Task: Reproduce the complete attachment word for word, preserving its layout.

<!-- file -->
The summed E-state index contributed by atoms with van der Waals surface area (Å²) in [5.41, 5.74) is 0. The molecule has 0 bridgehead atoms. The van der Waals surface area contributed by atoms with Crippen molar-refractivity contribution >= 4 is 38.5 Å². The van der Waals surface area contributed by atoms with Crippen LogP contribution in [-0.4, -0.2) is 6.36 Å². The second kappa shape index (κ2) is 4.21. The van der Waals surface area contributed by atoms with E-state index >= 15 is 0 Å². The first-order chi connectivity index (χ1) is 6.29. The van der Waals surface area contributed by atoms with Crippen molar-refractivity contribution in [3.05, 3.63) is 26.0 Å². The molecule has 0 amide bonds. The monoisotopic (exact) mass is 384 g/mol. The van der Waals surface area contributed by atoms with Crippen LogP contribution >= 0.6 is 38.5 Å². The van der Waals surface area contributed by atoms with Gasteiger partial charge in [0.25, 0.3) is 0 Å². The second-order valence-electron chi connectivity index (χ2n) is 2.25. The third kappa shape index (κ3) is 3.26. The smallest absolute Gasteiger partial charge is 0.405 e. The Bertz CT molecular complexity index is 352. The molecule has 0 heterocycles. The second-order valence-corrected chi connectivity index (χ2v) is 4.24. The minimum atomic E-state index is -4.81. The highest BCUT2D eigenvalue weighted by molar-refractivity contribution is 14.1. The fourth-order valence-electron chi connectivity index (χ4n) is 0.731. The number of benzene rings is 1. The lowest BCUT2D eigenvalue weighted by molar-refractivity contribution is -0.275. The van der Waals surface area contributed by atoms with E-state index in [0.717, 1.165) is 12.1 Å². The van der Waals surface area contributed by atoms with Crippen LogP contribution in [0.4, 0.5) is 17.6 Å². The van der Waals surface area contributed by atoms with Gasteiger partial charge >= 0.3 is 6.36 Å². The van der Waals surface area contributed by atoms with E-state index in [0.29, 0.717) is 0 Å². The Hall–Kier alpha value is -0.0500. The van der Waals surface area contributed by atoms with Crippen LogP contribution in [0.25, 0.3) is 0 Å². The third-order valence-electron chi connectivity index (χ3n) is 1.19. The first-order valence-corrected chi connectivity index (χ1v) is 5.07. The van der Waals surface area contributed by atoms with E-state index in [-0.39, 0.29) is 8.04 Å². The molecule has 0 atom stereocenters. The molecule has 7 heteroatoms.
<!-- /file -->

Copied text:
The summed E-state index contributed by atoms with van der Waals surface area (Å²) in [5.41, 5.74) is 0. The molecule has 0 bridgehead atoms. The van der Waals surface area contributed by atoms with Crippen molar-refractivity contribution >= 4 is 38.5 Å². The van der Waals surface area contributed by atoms with Crippen LogP contribution in [-0.4, -0.2) is 6.36 Å². The second kappa shape index (κ2) is 4.21. The van der Waals surface area contributed by atoms with E-state index >= 15 is 0 Å². The first-order chi connectivity index (χ1) is 6.29. The van der Waals surface area contributed by atoms with Crippen molar-refractivity contribution in [3.05, 3.63) is 26.0 Å². The molecule has 0 amide bonds. The monoisotopic (exact) mass is 384 g/mol. The van der Waals surface area contributed by atoms with Crippen LogP contribution >= 0.6 is 38.5 Å². The van der Waals surface area contributed by atoms with Gasteiger partial charge in [0.25, 0.3) is 0 Å². The second-order valence-electron chi connectivity index (χ2n) is 2.25. The third kappa shape index (κ3) is 3.26. The smallest absolute Gasteiger partial charge is 0.405 e. The Bertz CT molecular complexity index is 352. The molecule has 0 heterocycles. The second-order valence-corrected chi connectivity index (χ2v) is 4.24. The minimum atomic E-state index is -4.81. The highest BCUT2D eigenvalue weighted by molar-refractivity contribution is 14.1. The fourth-order valence-electron chi connectivity index (χ4n) is 0.731. The number of benzene rings is 1. The lowest BCUT2D eigenvalue weighted by molar-refractivity contribution is -0.275. The van der Waals surface area contributed by atoms with E-state index in [0.717, 1.165) is 12.1 Å². The van der Waals surface area contributed by atoms with Crippen LogP contribution in [0.4, 0.5) is 17.6 Å². The van der Waals surface area contributed by atoms with Gasteiger partial charge >= 0.3 is 6.36 Å². The van der Waals surface area contributed by atoms with E-state index in [0.29, 0.717) is 0 Å². The Hall–Kier alpha value is -0.0500. The van der Waals surface area contributed by atoms with Crippen LogP contribution in [0.25, 0.3) is 0 Å². The third-order valence-electron chi connectivity index (χ3n) is 1.19. The first-order valence-corrected chi connectivity index (χ1v) is 5.07. The van der Waals surface area contributed by atoms with E-state index in [-0.39, 0.29) is 8.04 Å². The molecule has 0 atom stereocenters. The molecule has 7 heteroatoms.